A claustrophobic sense of terror
The Pale Ones is the debut novella from Bartholomew Bennett.
While not specifically exploring the LGBTQ experience, The Pale Ones is a dark story about books, and collecting and will appeal to readers who like a bit of intelligent horror and Twilight Zone style science fiction.
Few books are treasured. Most linger in the dusty purgatory of the bookshelf, the attic, the charity shop, their sallow pages filled with superfluous knowledge. And with stories. Darker than ink, paler than paper, something is rustling through their pages.
Harris loves to collect the unloved. And in helping people. Or so he says. He wonders if you have anything to donate. To his ‘children’. Used books are his game. Neat is sweet; battered is better. Tears, stains, broken spines — ugly doesn’t matter. Not a jot. And if you’ve left a little of yourself between the pages — a receipt or ticket, a mislaid letter, a scrawled note or number — that’s just perfect. He might call back.
I caught up with the author for a between-the-pages look at the work.
When did you start to explore and pursue your passion for writing?
In the sense that it entails a kind of daydreaming or fantasising, then from early childhood. I was a very early and keen reader — so much of the skill-set of writing is entangled with reading, certainly in terms of vocabulary and style, idiom and usage and all that stuff. And exposing yourself to different ideas, of course. In that sense, all of my lifelong reading — and I like books a lot — has been a kind of preparation.
But in terms of actually completing drafts and finished versions of stories and novels, I didn’t really develop that habit until my late twenties. I’d been working for a few years for a software house, writing code but also being involved in project management, and that experience — finding ways to get things done to schedule, improvising workarounds for short-term problems or hold-ups and so on, really helped me to negotiate the bloody-minded side of writing. In one sense, the process of writing is simple — you just sit down and do it until it’s finished. It’s an excellent method of learning and works for a great many things, from tiling a wall to writing a novel. Practice, I think it’s called.
What was your inspiration for the story of The Pale Ones?
It was trading in second-hand books as a supplementary income source. There was an immense pleasure in discovering books, largely at random, that might sell for a great deal more than they cost. Some of the books were quite possibly or obviously valuable, whereas others, which seemed on the face of it rather uninteresting, turned out sometimes to be surprisingly saleable.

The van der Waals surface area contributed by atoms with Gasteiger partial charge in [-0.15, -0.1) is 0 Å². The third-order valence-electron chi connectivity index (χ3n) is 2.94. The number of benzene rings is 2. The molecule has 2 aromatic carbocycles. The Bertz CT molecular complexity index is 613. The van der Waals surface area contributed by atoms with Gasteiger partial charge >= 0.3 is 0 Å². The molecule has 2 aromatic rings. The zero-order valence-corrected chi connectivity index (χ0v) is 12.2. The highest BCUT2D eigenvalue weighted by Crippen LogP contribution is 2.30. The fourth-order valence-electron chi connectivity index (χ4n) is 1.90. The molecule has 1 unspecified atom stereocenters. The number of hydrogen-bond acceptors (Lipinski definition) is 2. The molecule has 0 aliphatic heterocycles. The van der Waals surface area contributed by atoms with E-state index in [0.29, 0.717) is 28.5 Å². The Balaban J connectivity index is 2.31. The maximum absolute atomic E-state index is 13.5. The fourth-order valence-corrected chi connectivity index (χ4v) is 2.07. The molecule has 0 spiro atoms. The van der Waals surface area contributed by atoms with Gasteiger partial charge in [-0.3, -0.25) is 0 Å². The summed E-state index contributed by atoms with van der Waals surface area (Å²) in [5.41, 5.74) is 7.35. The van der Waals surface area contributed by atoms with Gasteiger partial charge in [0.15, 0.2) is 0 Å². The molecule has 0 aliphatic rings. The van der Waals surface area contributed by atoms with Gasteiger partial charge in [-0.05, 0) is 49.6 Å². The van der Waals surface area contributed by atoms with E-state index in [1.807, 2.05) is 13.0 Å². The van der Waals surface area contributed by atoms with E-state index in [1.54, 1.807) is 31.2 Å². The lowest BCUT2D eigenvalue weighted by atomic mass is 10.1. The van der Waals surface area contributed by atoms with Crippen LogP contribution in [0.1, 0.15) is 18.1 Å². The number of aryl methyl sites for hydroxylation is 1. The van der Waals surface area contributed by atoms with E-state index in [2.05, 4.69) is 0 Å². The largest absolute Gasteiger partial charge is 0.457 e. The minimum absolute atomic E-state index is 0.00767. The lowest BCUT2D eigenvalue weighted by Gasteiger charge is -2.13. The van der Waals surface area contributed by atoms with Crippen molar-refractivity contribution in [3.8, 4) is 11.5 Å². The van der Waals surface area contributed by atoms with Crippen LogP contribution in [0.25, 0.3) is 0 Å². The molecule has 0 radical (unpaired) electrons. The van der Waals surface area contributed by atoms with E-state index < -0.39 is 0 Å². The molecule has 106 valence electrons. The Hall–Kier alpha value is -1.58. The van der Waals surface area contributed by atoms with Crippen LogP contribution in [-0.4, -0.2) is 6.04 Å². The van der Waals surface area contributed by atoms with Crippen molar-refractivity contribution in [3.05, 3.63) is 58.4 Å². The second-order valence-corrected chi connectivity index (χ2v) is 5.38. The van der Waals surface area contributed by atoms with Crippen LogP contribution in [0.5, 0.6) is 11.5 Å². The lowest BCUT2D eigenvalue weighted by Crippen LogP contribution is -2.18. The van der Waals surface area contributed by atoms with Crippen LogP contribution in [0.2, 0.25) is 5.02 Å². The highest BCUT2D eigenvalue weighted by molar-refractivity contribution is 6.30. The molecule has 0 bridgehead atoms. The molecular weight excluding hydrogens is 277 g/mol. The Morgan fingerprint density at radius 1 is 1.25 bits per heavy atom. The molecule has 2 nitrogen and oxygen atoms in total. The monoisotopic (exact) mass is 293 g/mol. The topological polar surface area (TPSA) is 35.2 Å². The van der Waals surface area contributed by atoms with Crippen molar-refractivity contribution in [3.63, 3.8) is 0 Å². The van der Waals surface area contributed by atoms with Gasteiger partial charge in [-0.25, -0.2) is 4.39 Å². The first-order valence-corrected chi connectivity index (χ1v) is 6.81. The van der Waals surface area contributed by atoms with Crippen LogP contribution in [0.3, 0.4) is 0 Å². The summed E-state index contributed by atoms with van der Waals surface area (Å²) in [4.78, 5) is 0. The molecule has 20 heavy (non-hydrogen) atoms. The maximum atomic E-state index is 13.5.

A certain proportion of that stock came from charity shops, as described in the novel — although that’s about the extent of the similarity. Doing that as a sideline, amongst other jobs, started me thinking about how the book-selling might expand, and so I came to the idea — a fantasy, really — of a mentor to demonstrate the lore, the tricks, the ins and outs, of it all. And thus, the character Harris.
Of course, I couldn’t help but twist that idea and situation into something darker — much darker.
What was the creative process like?
This particular story started off much shorter — so it was drafted with relative speed. It’s grown a little since then, but the shape of the narrative — a warped there and back again — has remained pretty much constant.
I knew that the midpoint would be Scarborough — I’d been there and been impressed by the kind of dizziness or vertigo induced by the sight of clouds racing in off the North Sea, and had wanted to use that.
I worked on it on and off for a couple of years, filling in time between other projects. During that time, the only thing that really changed substantially was the exact form and cadence of the ending.
Who are some of your horror heroes or inspirations?
I’m a huge admirer of Robert Aickman, and I think his presence rather haunts the pages of the book. In general, it’s that end of horror writing — the allusive, careful and distinctly chilling — that I really love. Short stories from writers like Thomas Ligotti, Dennis Etchison, and M. John Harrison — and also from Peter Straub and Ramsey Campbell, who are perhaps better known for their novels.
Then there’s certainly a more general influence from an older generation of stories — M.R. James, Arthur Machen, and Algernon Blackwood. Finally, those writers whose work contains large swathes of horrific elements but aren’t particularly regarded as ‘horror’ writers — Henry James, Thomas Pynchon, Bret Easton Ellis, and, particularly in terms of the self-regarding narrator, Nabokov.
This is your debut novella — what does it feel like to have your first novel published?
The first of many, I hope! I’m really excited, as you might expect. Inkandescent have done an absolutely first-rate job in terms of design and production, and I felt absolutely ecstatic holding the first hard copy in my hands. Also, I was really immensely pleased to have an endorsement from Ramsey Campbell, who was kind enough to read the book and gift us a quote for the cover.
What do you hope that people feel when reading The Pale Ones?
Well, foremost, I’d like readers to be engaged with the narrative, and immersed in the situation described. But in terms of effect, I suppose I’d wish for a kind of terrified fascination. Awe is, I think, the sort of standard, go-to Lovecraftian response, but that sounds terribly grand, doesn’t it? And I don’t think either that it’s quite the right register for this book. It’s somewhat quieter than that, I think. Smaller — more claustrophobic — the source of terror isn’t out there in some immense, awful cosmos, it’s much closer than that.